I am not an offical spokesman and you don't need to take my word for it. I am just another user of spamcop with a good understanding of the email process to begin with. I have been around for close to 2 years and have seen the messages posted here and on the newsgroups for that entire time. I have seen the position of the deputies and the other people in charge (Julian and JT). I have seen how the changes that have been made have always leaned toward more accuracy (and sometimes more work on the reportes part, Mailhosts for example). I have compiled all of this and am trying to help new users understand the "SpamCop philosophy". If I was not giving accurate information, others would be correcting me as done in many other threads.

Take from this what you will. Good luck.

As an example of what can happen due to an inaccurate report, see http://forum.spamcop.net/forums/index.php?showtopic=1981

Edited by StevenUnderwood

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How is it that you are the spokesperson for what data is is useful and what isn't? I'm not sure why I should take your word for it.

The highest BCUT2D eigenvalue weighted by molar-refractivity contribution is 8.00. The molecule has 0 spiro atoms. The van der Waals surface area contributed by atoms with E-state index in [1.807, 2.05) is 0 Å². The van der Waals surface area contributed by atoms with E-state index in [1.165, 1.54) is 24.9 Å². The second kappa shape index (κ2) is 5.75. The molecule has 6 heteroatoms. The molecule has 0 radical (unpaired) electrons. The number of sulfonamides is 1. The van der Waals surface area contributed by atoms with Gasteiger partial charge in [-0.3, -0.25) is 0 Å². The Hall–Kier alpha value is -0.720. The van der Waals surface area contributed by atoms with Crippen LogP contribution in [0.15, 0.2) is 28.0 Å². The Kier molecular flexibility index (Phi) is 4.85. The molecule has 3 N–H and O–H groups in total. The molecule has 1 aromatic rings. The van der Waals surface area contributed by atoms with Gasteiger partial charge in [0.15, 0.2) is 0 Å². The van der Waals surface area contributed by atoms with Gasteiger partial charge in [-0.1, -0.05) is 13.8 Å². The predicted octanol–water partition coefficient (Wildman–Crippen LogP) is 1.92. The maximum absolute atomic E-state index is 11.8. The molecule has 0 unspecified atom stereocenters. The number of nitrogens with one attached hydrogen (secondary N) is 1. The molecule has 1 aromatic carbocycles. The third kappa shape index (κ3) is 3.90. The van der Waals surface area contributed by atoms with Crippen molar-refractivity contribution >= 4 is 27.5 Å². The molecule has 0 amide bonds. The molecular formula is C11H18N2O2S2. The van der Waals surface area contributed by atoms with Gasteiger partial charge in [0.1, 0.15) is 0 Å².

If you're taking a poll or just having a bad day, I'll offer this ... I'll back StevenUnderwood's thoughts, logic, and words. I hadn't jumped in with my own thoughts as he's already made most of them. And if you feel you want to ask "who the hell am I" ... I'd be at a loss as to where to go from there.

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How is it that you are the spokesperson for what data is is useful and what isn't? I'm not sure why I should take your word for it.

If you're taking a poll or just having a bad day, I'll offer this ... I'll back StevenUnderwood's thoughts, logic, and words. I hadn't jumped in with my own thoughts as he's already made most of them. And if you feel you want to ask "who the hell am I" ... I'd be at a loss as to where to go from there.

...FWIW, I'll second that! IMHO, Steven (as is Wazoo) is one of the half-dozen most reliable sources of information around here.